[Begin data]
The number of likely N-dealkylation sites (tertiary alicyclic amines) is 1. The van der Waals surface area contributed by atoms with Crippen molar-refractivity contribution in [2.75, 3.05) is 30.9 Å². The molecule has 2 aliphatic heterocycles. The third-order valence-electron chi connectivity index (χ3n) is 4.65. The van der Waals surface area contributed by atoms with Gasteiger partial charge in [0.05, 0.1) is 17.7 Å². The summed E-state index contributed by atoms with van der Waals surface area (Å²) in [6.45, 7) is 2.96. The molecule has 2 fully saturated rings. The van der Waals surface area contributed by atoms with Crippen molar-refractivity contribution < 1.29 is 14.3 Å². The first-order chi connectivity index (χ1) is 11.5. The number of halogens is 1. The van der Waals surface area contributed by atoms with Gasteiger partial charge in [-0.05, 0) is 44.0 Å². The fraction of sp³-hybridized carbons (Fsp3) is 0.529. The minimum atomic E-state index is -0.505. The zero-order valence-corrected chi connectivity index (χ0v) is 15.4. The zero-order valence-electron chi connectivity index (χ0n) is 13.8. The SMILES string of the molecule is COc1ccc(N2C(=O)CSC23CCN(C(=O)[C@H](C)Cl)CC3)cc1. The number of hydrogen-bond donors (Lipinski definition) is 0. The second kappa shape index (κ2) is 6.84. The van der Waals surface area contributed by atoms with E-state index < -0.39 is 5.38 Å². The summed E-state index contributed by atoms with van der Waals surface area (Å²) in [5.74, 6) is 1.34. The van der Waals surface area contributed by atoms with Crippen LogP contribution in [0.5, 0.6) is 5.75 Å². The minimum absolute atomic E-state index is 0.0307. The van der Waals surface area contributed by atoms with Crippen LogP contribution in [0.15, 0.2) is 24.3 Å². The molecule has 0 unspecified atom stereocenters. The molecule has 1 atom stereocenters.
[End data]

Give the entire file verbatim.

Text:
The number of likely N-dealkylation sites (tertiary alicyclic amines) is 1. The van der Waals surface area contributed by atoms with Crippen molar-refractivity contribution in [2.75, 3.05) is 30.9 Å². The molecule has 2 aliphatic heterocycles. The third-order valence-electron chi connectivity index (χ3n) is 4.65. The van der Waals surface area contributed by atoms with Gasteiger partial charge in [0.05, 0.1) is 17.7 Å². The summed E-state index contributed by atoms with van der Waals surface area (Å²) in [6.45, 7) is 2.96. The molecule has 2 fully saturated rings. The van der Waals surface area contributed by atoms with Crippen molar-refractivity contribution < 1.29 is 14.3 Å². The first-order chi connectivity index (χ1) is 11.5. The number of halogens is 1. The van der Waals surface area contributed by atoms with Gasteiger partial charge in [-0.05, 0) is 44.0 Å². The fraction of sp³-hybridized carbons (Fsp3) is 0.529. The minimum atomic E-state index is -0.505. The zero-order valence-corrected chi connectivity index (χ0v) is 15.4. The zero-order valence-electron chi connectivity index (χ0n) is 13.8. The SMILES string of the molecule is COc1ccc(N2C(=O)CSC23CCN(C(=O)[C@H](C)Cl)CC3)cc1. The number of hydrogen-bond donors (Lipinski definition) is 0. The second kappa shape index (κ2) is 6.84. The van der Waals surface area contributed by atoms with E-state index < -0.39 is 5.38 Å². The summed E-state index contributed by atoms with van der Waals surface area (Å²) in [5.74, 6) is 1.34. The van der Waals surface area contributed by atoms with Crippen LogP contribution in [0.5, 0.6) is 5.75 Å². The minimum absolute atomic E-state index is 0.0307. The van der Waals surface area contributed by atoms with Crippen LogP contribution in [0.15, 0.2) is 24.3 Å². The molecule has 0 unspecified atom stereocenters. The molecule has 1 atom stereocenters.